The city of Date spared no expense with Watanabe-Tosho’s new forge. All the equipment was high-quality Japanese made, like this spring hammer:
When the concrete was set, the forms were removed and the clay was applied to the concrete:
Now o-shiri means ‘honorable buttocks’ and in fact the shape is meant to be in the form of a woman’s buttocks. I leave it to readers to fill in the rest of the associated imagery that goes with forging within such a form…
In the above picture, the top lid is off the fuigo, so the slightly inward-cambered design on the box can be seen. The movable baffle is lined with some sort of animal pelt, I can’t quite remember what it was, though it may have been from a fox.
Japanese sword forging is a complex process, with many ‘secrets’. Compared to blacksmiths, Japanese swordsmiths are a very secretive bunch. I therefore won’t be revealing much about the actual forging of a sword, but I can say that one of the most important secrets in swordsmithing revolves around the ingredients in the flux that is used to join hard and soft steels together.
Japanese swords are composed of an inner core of very hard steel, which forms the cutting edge, termed ‘ha-ga-ne‘. This core is wrapped on three sides by a U-shaped jacket of iron, which is a softer material than steel, and is called the ‘ji-ga-ne‘. The metal for the cutting steel is very special, produced just once a year from a special iron sand obtained from a river near Kyoto (if I remember correctly) – this steel is called ‘tama-ha-ga-ne‘ (lit. “jewel-edge-metal”). It’s called jewel-metal, I think, because some of the trace metals in it glint like colored jewels in the light.
Once the tama-hagane is forged, the sponge of raw material is broken up and distributed to the various swordsmiths across the country (hardly what you might call a numerous bunch) – Watanabe had a large lump of the stuff sitting on a shelf – its an extremely beautiful material to see and I wish I had some good photos of it. The steel for the backing of the brittle cutting edge is obtained from wrought iron, which is no longer produced any more. So, swordsmiths, like many blacksmiths in Japan, obtain wrought iron from salvaged old ship anchors and anchor chain. Watanabe-Tosho had one such anchor out the back of his shop, which he went and cut a piece of material off of when needed. I don’t have a picture of that anchor, but they look pretty much like this:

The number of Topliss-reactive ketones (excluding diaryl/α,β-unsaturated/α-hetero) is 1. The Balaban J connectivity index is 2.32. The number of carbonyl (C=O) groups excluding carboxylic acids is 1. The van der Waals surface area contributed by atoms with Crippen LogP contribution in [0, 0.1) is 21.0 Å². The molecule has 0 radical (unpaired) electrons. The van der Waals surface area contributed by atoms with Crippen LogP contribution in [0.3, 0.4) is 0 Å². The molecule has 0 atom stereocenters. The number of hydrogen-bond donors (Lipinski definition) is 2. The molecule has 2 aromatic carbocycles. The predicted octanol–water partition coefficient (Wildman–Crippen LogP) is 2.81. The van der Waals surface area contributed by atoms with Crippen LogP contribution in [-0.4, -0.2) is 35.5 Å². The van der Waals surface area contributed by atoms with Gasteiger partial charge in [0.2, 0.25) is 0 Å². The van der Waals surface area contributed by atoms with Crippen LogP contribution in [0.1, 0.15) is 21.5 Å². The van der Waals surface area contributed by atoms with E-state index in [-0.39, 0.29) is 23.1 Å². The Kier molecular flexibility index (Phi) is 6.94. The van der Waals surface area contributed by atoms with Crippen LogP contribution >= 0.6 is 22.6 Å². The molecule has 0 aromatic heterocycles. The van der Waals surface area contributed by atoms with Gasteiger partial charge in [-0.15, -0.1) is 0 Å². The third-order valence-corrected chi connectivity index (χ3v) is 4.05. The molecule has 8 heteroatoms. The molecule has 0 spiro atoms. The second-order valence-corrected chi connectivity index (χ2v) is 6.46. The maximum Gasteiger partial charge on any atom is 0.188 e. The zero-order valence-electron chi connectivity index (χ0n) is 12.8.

I also helped the Watanabe’s move house. During one such trip I noticed that a dresser they owned was in need of repair and I offered to fix it for them. They let me do just that, so I took it with me back to Toyoura and worked on it in the town’s Junior High School woodshop, which I had the run of since the previous shop teacher had cut off a finger and retired. I returned the dresser a week later, and they were apparently delighted with the repairs I had done. Then I noticed another wooden item, a piece of transom (called ran-ma) which needed some work. I offered to fix that too. Watanabe-Tosho said, “sure”, but a slightly troubled look passed across his countenance. That wasn’t unusual for him, in my experience of interacting with him, so I thought nothing of it.
A day or two later I came back to pick up the ranma, and Watanabe-Tosho, was annoyed. He said I COULDN’T do both swordsmithing and woodworking. I had to choose one path. That is a quintessential Japanese attitude: you can have only one master and only one devotion in life, they believe that doing more weakens and means you will never attain true skill. I used to believe this strongly myself at the time, so I told him I would think about it, and in the meantime keep helping him at the forge, and would leave the ranma repair for the time being.
A few more tasks completed the forge set up – here the swordsmith is troweling a concrete pad upon which a small anvil will be set: